To check the film to determine which is the emulsion side, take a sharp point like an X-Acto knfe and scratch the film on an edge, away from the image area. The emulsion side will be the side where you can easily scratch away the black (emulsion) layer.

Geoffrey’s right:

That’s most likely the problem. I went back & re-read your post, there was part I don’t think I followed the first time I read through.

Vacuum is important & I’ve had to rebuild the pump in this exact same model. I wasn’t real impressed with the stock plumbing/pump design, which leave it very susceptible to dust/debris (that foul the check valve in the pump & create weak vacuum) - dissemble the pump, clean it & install a filter in the suction line if this ever becomes a problem (rebuild kits are available if the seals have become brittle).

However, to avoid confusing the issue - follow Geoffrey’s advice first (and yes, make sure you have good bulbs - but they shouldn’t have changed drastically from one exposure to the next & the change should be in the direction of plates becoming under-exposed, leading to details/features missing after wash-out).

to 10workingfingers et al:

This is a bit out of my territory, but I like to extrapolate from other areas of skill.

I taught myself to do most simple jobs of electric welding, and also using a sewing machine, by starting out on the simplest tasks I could devise and observing if the results were within the range of acceptable. None of my welds broke.

I suggest the same applies to photopolymer exposure times. Usually (in any system) there are tests possible to check if any variables need adjusting. At one place I worked, we had a problem with the adjustment of the intensity of the light used (the time was not adjustable), and we found a simple test which gave a [go/no-go] result. This was not photopolymer.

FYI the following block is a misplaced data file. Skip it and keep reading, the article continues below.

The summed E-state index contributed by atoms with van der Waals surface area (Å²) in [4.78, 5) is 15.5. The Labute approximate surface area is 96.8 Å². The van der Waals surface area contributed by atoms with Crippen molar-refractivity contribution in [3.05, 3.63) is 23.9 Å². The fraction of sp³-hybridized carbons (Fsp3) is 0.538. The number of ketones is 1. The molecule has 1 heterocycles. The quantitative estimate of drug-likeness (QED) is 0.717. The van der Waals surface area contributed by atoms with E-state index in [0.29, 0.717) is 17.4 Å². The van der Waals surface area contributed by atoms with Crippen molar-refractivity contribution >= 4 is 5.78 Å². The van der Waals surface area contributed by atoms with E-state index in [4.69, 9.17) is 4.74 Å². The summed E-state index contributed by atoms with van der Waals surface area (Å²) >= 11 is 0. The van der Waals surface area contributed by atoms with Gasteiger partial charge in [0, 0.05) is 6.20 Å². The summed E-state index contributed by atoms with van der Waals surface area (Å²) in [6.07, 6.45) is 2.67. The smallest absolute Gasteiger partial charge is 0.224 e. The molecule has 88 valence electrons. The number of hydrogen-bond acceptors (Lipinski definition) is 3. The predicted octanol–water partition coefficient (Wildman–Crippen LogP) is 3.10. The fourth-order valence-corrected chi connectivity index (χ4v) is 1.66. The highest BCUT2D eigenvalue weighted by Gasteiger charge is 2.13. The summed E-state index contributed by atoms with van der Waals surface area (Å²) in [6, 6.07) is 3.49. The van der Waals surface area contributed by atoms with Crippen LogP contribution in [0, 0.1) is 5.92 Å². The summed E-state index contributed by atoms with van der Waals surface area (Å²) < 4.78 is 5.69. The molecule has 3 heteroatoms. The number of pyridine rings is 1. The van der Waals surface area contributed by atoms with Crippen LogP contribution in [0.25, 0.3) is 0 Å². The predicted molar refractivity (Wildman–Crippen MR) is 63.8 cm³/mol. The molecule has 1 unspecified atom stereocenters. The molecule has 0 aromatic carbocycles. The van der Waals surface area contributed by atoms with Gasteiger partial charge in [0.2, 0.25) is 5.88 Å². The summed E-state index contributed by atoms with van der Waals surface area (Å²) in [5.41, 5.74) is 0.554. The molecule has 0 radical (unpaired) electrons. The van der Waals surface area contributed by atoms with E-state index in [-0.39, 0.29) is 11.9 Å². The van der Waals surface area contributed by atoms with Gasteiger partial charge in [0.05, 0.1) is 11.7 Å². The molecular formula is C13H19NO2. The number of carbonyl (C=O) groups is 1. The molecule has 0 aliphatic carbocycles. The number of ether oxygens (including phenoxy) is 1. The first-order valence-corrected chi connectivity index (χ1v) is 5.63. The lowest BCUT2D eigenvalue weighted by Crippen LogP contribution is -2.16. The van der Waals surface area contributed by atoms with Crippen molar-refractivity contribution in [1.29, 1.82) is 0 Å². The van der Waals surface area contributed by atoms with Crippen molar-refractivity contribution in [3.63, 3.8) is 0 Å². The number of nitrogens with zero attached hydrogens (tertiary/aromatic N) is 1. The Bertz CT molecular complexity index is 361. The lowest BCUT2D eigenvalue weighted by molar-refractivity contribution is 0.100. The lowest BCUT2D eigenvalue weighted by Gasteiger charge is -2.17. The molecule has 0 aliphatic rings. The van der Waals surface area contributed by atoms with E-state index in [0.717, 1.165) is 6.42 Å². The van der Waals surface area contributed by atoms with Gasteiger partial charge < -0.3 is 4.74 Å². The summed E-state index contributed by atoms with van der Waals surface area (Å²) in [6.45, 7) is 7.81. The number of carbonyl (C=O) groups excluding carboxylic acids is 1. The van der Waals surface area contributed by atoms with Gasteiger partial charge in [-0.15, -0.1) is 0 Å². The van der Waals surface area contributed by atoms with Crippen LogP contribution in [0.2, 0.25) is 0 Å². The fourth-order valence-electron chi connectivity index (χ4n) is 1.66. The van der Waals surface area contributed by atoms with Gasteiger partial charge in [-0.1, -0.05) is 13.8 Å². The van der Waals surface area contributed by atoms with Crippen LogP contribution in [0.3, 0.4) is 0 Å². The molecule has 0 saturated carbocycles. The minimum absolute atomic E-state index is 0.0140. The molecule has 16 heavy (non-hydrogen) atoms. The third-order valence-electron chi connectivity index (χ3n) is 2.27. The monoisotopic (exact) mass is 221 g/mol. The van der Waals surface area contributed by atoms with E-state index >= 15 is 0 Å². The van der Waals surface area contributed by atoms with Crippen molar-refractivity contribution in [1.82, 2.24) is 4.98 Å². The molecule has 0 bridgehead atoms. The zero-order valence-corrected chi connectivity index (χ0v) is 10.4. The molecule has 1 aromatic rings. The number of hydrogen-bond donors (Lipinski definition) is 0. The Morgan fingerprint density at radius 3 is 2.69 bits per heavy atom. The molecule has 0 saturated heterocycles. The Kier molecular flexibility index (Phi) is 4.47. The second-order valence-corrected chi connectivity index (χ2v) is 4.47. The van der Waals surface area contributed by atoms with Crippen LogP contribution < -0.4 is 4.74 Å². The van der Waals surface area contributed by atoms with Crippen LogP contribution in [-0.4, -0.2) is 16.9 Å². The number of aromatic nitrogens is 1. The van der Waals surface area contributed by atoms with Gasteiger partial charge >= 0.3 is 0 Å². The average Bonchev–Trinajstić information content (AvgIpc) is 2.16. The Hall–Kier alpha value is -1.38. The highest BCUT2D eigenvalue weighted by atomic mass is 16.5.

At present I am trying to read a paperback book printed by a very large company; my particular copy is several editions on, and also the colophon shows 15 reprints of the edition. I am ashamed to record that my copy is printed in Australia, by a large printing company, and it looks as if they photocopied from pages already printed; most of the letters are blurry, letters like e and o and d have almost no white space inside them; the width of the strokes making up the characters appears to have suffered a good deal of “gain”.

One of the first lessons I was taught by an old-time printer was the story of how a typeface for a newspaper was chosen, by trying all that could be easily found, and then reading them by the light the customers (subscribers to the newspaper) would be using; the typeface was chosen because it seemed “to jump up off the paper”. It was Linotype Ionic No. 5 (from memory).



10 workingfingers

Reading your post as carefully as I can I assume the film for your 4-up is bad. As far as I can tell you remade your plates from this same film, correct? Have the film regenerated and try again?

If your exposure problems end up being the culprit, check not only your lamps but also your ballasts. Many lamp related problems can be tracked to faulty wiring or an errant ballast. If your lamps are darkened on one end far more than on the other, you’ve got a wiring/ballast problem.